Dow doublings

How long do Dow doublings take?

Fifteen years to go from 1,000 to 2,000 (1972–1987)

Four years from 5,000 to 10,000 (1995–1999)

About 17 years from 10,000 to 20,000 (1999–???)

An investor who wanted to bet on gains in the Dow could buy the 30 stocks, buy a fund that holds large-capitalization stocks including those in the Dow or make a pure play with SPDR Dow Jones Industrial Average ETF (DIA), an exchange-traded fund that owns the 30 Dow stocks.

But unless you own DIA, chances are your own results are different from the Dow’s. The other big-name stock index ETF, the Standard & Poor’s 500 (SPY), contains 500 stocks versus the Dow’s 30, but tends to move about the same as the Dow over time, since it also is composed of large-cap issues. But if you own foreign stocks, or small-company stocks, or shares in specific sectors, the Dow 20,000 may not matter much to you.

“What matters is not where the Dow is, or how round that number is, but how one’s own portfolio of investments is doing,” said Michal Strahilevitz, behavioral economist at Duke University’s Center for Advanced Hindsight. “For the wisest of investors, that will include a diverse range of index funds and such and not just a fund that tracks the Dow.”

A real milestone: Debt $20 trillion

Investors may be cheered by a milestone.

“It is significant because, from a momentum perspective, once people see Dow 20,000 then they can be convinced that Dow 25,000 is possible,” said Ted Jenkin, CEO of Oxygen Financial in Alpharetta, Georgia.

But they should not use the Dow milestone as an excuse to alter their long-term plan. “That is the best advice for anyone, no matter what the Dow has done, is doing or will do,” Strahilevitz said. “Timing the market based on anything is a fool’s strategy.

“It fails at least as often as it works.”

Stocks go down as well as up, of course, and the march to a new record is often interrupted by big downturns, such as the dotcom selloff and financial crisis crash that came between Dow 10,000 and 20,000. Smaller sell-offs come when investors decide to nail down profits after a big run and move to cash or some other holding. Deeper declines are often triggered by worries about corporate earnings or the health of the economy.

Erik Davidson, chief investment officer for Wells Fargo Private Bank, worries that the U.S. is quickly approaching another milestone that could dampen market performance: $20 trillion in government debt. He calculates that, while the Dow has produced a total return, including reinvested dividends, of 153 percent since the start of the 21st century, the debt has gone up 253 percent.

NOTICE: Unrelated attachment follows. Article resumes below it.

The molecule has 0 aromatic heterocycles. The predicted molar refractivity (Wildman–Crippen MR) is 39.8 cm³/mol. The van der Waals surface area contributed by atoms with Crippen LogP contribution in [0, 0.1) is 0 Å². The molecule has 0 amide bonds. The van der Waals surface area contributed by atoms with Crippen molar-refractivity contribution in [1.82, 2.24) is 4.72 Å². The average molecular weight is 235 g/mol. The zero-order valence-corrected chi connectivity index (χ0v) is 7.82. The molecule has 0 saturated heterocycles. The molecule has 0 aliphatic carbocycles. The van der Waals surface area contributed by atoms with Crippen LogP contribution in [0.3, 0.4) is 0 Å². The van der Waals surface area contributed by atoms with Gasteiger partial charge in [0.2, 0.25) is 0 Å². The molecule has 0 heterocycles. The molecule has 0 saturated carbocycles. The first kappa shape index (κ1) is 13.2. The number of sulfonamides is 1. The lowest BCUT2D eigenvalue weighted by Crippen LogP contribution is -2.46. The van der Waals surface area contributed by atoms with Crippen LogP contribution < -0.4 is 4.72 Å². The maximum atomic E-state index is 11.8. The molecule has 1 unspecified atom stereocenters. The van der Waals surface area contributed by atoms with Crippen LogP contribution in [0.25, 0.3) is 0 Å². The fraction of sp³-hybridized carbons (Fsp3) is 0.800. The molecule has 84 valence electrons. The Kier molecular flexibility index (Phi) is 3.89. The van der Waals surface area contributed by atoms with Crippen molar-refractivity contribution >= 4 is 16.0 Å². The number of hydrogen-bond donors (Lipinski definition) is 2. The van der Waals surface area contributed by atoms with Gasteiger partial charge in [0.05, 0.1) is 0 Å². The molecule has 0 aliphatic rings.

“While we will likely be seeing many Dow 20,000 hats, I sincerely doubt that we will see a single Debt $20 Trillion hat,” Davidson said. “That says a lot about where the market is focusing these days.”

By Jeff Brown, special to CNBC.com

(Update: This story has been updated to reflect the Dow opening above 20,000 on Wednesday, Jan. 25.)

Article sourced from: http://www.cnbc.com/2016/12/29/the-truth-about-dow-20000-for-investors-and-the-stock-market.html

Getting Serious About Your Money

It’s not too late to consider a new year’s resolution, and being smarter with your money is a great one.  Saving money and planning out a financial forecast are habits most people adapt easily.  However, to truly be prosperous and successful you need to adapt other habits that might not come as easily.  Those habits are discussed in the article from Entrepreneur Magazine below.  Make note of them and see how great your finances look by the end of 2017.

10 Money Habits That Will Help You Get Serious About Prosperity

Take your financial life to the next level through actions like seeking new income sources, making debts your priority and separating friendship from business.
by Ayodeji Onibalusi | Contributor | Entrepreneur and Online Marketing Expert
January 25, 2017

The power of habit can be quite interesting. Rather than create 2017 resolutions that may not stick, a good alternative is to develop positive habits this year. Especially when the category is financial life.

So, make it your goal to form new habits that will take your financial life to the next level.

From learning a new skill every day to hitting the gym regularly, habit takes away the one singular thing that prevents us from getting things done — resistance. With good habits, we no longer resist. We just do it.

You can quickly attain financial freedom by positively channeling the power of habit toward how you treat money. But, first, let’s look at the steps to developing new habits.